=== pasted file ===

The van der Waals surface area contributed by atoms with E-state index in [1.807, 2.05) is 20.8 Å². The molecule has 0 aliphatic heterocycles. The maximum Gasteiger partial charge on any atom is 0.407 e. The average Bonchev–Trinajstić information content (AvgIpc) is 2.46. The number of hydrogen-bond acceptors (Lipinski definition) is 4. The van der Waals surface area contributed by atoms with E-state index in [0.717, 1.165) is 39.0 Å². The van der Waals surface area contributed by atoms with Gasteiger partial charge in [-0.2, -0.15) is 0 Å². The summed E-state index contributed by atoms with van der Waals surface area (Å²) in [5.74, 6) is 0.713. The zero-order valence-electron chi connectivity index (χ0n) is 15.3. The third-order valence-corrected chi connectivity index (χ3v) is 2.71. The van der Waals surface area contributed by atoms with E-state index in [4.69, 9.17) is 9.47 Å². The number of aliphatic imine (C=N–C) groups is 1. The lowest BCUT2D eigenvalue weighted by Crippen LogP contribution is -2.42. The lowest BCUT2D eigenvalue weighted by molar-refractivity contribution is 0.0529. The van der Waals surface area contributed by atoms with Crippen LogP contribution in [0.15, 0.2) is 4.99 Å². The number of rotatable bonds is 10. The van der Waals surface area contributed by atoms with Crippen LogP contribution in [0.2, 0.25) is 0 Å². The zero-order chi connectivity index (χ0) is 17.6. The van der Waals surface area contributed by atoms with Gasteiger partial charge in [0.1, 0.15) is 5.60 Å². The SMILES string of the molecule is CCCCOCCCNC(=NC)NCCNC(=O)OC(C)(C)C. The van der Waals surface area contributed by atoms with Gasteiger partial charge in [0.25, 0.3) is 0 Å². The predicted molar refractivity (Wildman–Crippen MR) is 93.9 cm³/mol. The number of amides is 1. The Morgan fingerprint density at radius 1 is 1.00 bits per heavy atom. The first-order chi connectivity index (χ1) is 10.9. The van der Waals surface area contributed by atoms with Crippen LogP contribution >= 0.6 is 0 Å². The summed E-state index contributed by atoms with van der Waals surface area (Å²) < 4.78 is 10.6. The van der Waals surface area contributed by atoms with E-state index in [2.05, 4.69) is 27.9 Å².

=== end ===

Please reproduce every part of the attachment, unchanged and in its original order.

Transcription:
The van der Waals surface area contributed by atoms with E-state index in [1.807, 2.05) is 20.8 Å². The molecule has 0 aliphatic heterocycles. The maximum Gasteiger partial charge on any atom is 0.407 e. The average Bonchev–Trinajstić information content (AvgIpc) is 2.46. The number of hydrogen-bond acceptors (Lipinski definition) is 4. The van der Waals surface area contributed by atoms with E-state index in [0.717, 1.165) is 39.0 Å². The van der Waals surface area contributed by atoms with Gasteiger partial charge in [-0.2, -0.15) is 0 Å². The summed E-state index contributed by atoms with van der Waals surface area (Å²) in [5.74, 6) is 0.713. The zero-order valence-electron chi connectivity index (χ0n) is 15.3. The third-order valence-corrected chi connectivity index (χ3v) is 2.71. The van der Waals surface area contributed by atoms with E-state index in [4.69, 9.17) is 9.47 Å². The number of aliphatic imine (C=N–C) groups is 1. The lowest BCUT2D eigenvalue weighted by Crippen LogP contribution is -2.42. The lowest BCUT2D eigenvalue weighted by molar-refractivity contribution is 0.0529. The van der Waals surface area contributed by atoms with Crippen LogP contribution in [0.15, 0.2) is 4.99 Å². The number of rotatable bonds is 10. The van der Waals surface area contributed by atoms with Crippen LogP contribution in [0.2, 0.25) is 0 Å². The zero-order chi connectivity index (χ0) is 17.6. The van der Waals surface area contributed by atoms with Gasteiger partial charge in [0.1, 0.15) is 5.60 Å². The SMILES string of the molecule is CCCCOCCCNC(=NC)NCCNC(=O)OC(C)(C)C. The van der Waals surface area contributed by atoms with Gasteiger partial charge in [0.25, 0.3) is 0 Å². The predicted molar refractivity (Wildman–Crippen MR) is 93.9 cm³/mol. The number of amides is 1. The Morgan fingerprint density at radius 1 is 1.00 bits per heavy atom. The first-order chi connectivity index (χ1) is 10.9. The van der Waals surface area contributed by atoms with Crippen LogP contribution >= 0.6 is 0 Å². The summed E-state index contributed by atoms with van der Waals surface area (Å²) < 4.78 is 10.6. The van der Waals surface area contributed by atoms with E-state index in [2.05, 4.69) is 27.9 Å².